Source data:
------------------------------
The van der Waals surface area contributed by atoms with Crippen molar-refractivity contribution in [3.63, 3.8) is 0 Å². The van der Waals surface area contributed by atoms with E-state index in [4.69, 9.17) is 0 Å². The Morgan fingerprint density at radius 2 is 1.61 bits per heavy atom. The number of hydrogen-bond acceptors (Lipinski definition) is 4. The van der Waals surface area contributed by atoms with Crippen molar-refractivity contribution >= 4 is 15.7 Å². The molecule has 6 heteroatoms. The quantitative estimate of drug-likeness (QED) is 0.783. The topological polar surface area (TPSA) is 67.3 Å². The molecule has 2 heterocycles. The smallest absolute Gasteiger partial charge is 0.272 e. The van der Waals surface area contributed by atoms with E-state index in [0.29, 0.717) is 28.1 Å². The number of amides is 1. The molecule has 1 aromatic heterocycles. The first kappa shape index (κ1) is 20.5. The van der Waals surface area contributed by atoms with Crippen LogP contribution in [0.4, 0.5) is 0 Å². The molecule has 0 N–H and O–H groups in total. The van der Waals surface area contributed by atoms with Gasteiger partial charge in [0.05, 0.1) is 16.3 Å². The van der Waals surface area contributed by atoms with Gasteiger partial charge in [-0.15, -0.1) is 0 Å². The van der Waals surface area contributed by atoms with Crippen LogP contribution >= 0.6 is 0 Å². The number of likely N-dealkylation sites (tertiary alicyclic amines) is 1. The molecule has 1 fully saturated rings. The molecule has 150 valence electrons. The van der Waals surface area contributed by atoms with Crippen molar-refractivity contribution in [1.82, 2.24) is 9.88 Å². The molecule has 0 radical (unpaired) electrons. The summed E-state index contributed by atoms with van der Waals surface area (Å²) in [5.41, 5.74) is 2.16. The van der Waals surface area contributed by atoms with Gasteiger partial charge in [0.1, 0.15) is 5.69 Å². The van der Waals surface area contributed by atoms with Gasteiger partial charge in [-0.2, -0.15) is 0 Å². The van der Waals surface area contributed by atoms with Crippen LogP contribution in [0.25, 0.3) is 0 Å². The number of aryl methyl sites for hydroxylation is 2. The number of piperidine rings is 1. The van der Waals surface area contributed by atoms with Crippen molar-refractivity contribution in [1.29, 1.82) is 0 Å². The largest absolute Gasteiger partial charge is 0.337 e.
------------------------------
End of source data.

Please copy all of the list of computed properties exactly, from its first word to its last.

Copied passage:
The van der Waals surface area contributed by atoms with Crippen molar-refractivity contribution in [3.63, 3.8) is 0 Å². The van der Waals surface area contributed by atoms with E-state index in [4.69, 9.17) is 0 Å². The Morgan fingerprint density at radius 2 is 1.61 bits per heavy atom. The number of hydrogen-bond acceptors (Lipinski definition) is 4. The van der Waals surface area contributed by atoms with Crippen molar-refractivity contribution >= 4 is 15.7 Å². The molecule has 6 heteroatoms. The quantitative estimate of drug-likeness (QED) is 0.783. The topological polar surface area (TPSA) is 67.3 Å². The molecule has 2 heterocycles. The smallest absolute Gasteiger partial charge is 0.272 e. The van der Waals surface area contributed by atoms with E-state index in [0.29, 0.717) is 28.1 Å². The number of amides is 1. The molecule has 1 aromatic heterocycles. The first kappa shape index (κ1) is 20.5. The van der Waals surface area contributed by atoms with Crippen LogP contribution in [0.4, 0.5) is 0 Å². The molecule has 0 N–H and O–H groups in total. The van der Waals surface area contributed by atoms with Gasteiger partial charge in [0.05, 0.1) is 16.3 Å². The van der Waals surface area contributed by atoms with Gasteiger partial charge in [-0.15, -0.1) is 0 Å². The van der Waals surface area contributed by atoms with Crippen LogP contribution >= 0.6 is 0 Å². The number of likely N-dealkylation sites (tertiary alicyclic amines) is 1. The molecule has 1 fully saturated rings. The molecule has 150 valence electrons. The van der Waals surface area contributed by atoms with Crippen molar-refractivity contribution in [1.82, 2.24) is 9.88 Å². The molecule has 0 radical (unpaired) electrons. The summed E-state index contributed by atoms with van der Waals surface area (Å²) in [5.41, 5.74) is 2.16. The van der Waals surface area contributed by atoms with Gasteiger partial charge in [0.1, 0.15) is 5.69 Å². The van der Waals surface area contributed by atoms with Gasteiger partial charge in [-0.2, -0.15) is 0 Å². The van der Waals surface area contributed by atoms with Crippen LogP contribution in [0.25, 0.3) is 0 Å². The number of aryl methyl sites for hydroxylation is 2. The number of piperidine rings is 1. The van der Waals surface area contributed by atoms with Crippen molar-refractivity contribution in [1.29, 1.82) is 0 Å². The largest absolute Gasteiger partial charge is 0.337 e.